All data analysis was conducted using Mplus version 5.2 statistical software (Muthén & Muthén, 1998–2009). In keeping with the analyses conducted by Prenoveau et al. (2010), both symptom questionnaire items and ASI-X items were treated as categorical. Missing data points were accomodated using full information maximum-likelihood and robust weighted least squares estimation (WLSMV) was used. Goodness of fit for all models was evaluated using the comparative fit index (CFI; Bentler, 2004), Tucker-Lewis Index (TLI; Tucker & Lewis, 1973), and Root Mean Square Error of Approximation (RMSEA; Steiger, 1989). According to Hu and Bentler (1999), cut-off values of 0.95 or higher for the CFI and TLI and of 0.06 or less for the RMSEA are needed to conclude that a model provides a good fit for data. However, Marsh, Hau, and Wen (2004) caution that such guidelines should not be applied in an overly stringent way. For the purpose of this study, CFI and TLI values of 0.90 or above were considered acceptable and values of .95 or above were considered good. RMSEA values of 0.08 or below were considered acceptable and values of 0.06 or below were considered good. All difference tests of nested models were performed using a chi-square difference procedure described by Asparouhov and Muthén (2006). Model chi-square values and degrees of freedom are not reported as they are not interpretable when using WLSMV; only p-values are interpretable (Muthén, 2008).


ASI-X Measurement Model

To test that the structure of the ASI-X could be adequately modeled by a higher-order model consisting of a general factor coexisting with lower-order factors representing Physical, Social, and Mental-Incapacitation Concerns, a confirmatory factor analysis was conducted (N=606). However, because the ASI-X is relatively new, we also looked at modification indices to see if any of the 13 new items were introducing correlated residuals.

A new item was only excluded from analysis if a) modification indices suggested that the model would be improved by including a term modeling its correlated residual with another item and b) if a content analysis suggested the items introducing correlated residuals were redundant with each other. If modification indices suggested correlated residual terms between original ASI items, these error terms were only introduced to the model if they made conceptual sense. Refinements made to the scale and model were then cross-validated by examining the refined model in the original ASI-X data collected by Li and Zinbarg (2007).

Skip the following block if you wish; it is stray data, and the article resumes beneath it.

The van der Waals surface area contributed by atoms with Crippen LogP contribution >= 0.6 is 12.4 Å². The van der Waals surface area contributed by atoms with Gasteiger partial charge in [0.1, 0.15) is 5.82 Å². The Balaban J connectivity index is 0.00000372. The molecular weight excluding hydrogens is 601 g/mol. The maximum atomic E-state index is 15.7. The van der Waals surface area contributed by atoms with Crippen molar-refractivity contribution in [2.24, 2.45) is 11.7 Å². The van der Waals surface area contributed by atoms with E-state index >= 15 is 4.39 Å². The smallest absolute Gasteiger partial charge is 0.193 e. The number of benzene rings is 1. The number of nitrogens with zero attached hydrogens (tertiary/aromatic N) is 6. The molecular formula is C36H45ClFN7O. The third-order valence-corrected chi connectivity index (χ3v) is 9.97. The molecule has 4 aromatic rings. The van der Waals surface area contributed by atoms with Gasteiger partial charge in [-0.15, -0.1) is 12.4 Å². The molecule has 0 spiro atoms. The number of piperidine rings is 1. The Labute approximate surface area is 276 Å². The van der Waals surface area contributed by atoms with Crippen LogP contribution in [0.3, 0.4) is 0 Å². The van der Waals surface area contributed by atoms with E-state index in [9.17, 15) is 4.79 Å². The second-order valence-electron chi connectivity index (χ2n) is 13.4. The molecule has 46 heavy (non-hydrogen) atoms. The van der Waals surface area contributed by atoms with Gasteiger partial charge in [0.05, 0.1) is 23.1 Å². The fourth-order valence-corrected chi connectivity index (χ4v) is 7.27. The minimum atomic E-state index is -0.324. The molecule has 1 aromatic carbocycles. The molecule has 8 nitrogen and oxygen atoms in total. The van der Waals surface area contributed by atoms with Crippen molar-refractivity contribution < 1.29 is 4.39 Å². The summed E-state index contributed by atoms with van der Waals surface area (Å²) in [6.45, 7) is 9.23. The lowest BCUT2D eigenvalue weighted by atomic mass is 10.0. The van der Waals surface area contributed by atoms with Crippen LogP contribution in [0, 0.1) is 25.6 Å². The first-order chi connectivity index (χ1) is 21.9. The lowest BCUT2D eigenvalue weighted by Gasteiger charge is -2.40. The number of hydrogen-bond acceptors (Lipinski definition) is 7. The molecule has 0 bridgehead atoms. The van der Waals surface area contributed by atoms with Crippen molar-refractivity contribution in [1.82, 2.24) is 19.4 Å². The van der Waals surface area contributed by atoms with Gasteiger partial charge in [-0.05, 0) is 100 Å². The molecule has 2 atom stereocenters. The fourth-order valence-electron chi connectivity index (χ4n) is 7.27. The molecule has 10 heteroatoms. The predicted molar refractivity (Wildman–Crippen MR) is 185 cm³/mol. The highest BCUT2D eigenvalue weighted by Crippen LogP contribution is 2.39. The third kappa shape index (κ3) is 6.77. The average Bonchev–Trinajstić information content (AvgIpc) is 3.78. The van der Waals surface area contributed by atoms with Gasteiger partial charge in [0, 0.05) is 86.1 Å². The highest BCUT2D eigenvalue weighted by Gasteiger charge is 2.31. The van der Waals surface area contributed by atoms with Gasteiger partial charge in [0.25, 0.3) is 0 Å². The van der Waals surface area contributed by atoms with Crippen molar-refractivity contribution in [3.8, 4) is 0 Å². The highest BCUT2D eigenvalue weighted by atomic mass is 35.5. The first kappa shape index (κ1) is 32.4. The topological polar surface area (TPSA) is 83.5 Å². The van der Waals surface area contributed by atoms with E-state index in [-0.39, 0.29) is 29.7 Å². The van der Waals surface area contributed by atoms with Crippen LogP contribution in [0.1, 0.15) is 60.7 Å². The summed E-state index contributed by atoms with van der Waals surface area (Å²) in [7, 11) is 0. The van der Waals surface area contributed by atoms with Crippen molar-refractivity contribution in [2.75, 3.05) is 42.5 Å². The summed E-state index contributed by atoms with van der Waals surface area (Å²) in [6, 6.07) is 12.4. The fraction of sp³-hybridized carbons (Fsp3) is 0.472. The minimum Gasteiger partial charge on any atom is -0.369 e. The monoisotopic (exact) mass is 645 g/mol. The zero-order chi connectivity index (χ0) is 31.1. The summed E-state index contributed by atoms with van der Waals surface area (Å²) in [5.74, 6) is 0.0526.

An initial analysis suggested 7 of the 13 new ASI-X items were redundant with either original items or with other new items and were introducing correlated residuals into the model. Consequently, these items were excluded from future analyses. Further, modification indices suggested that correlated residual terms ought to be modeled between ASI items 3 and 4 and between items 1 and 5. Since items in each pair overlapped in terms of wording, with items 3 and 4 beginning with the stem “It scares me when I feel” and items 1 and 5 beginning with the stem “It is important to me,” correlated residual terms between these items were introduced. After these modifications, a higher-order model consisting of a general AS factor along with three lower-order factors representing Social, Physical, and Mental-Incapacitation concerns provided an acceptable fit to the data (CFI=0.90, TFI=0.97, RMSEA=0.067). This model also provided an acceptable fit of the data collected by Li and Zinbarg (2007) as indexed by two of the three fit indices used (CFI=0.88, TFI=0.94, RMSEA=0.080). Within the present sample, facet reliabilities calculated after redundant items were eliminated were good (α = 0.81 for the Mental-Incapacitation Concerns facet; α = 0.76 for the Social Concerns facet; α = 0.79 for the Physical Concerns facet). Further, these reliabilities were higher relative to when only the original ASI items were used for the Mental-Incapacitation Concerns (α = 0.72) and Social Concerns (α = 0.45) facets (the Physical Concerns facet scale on the original ASI had an α of .79).

Structural Models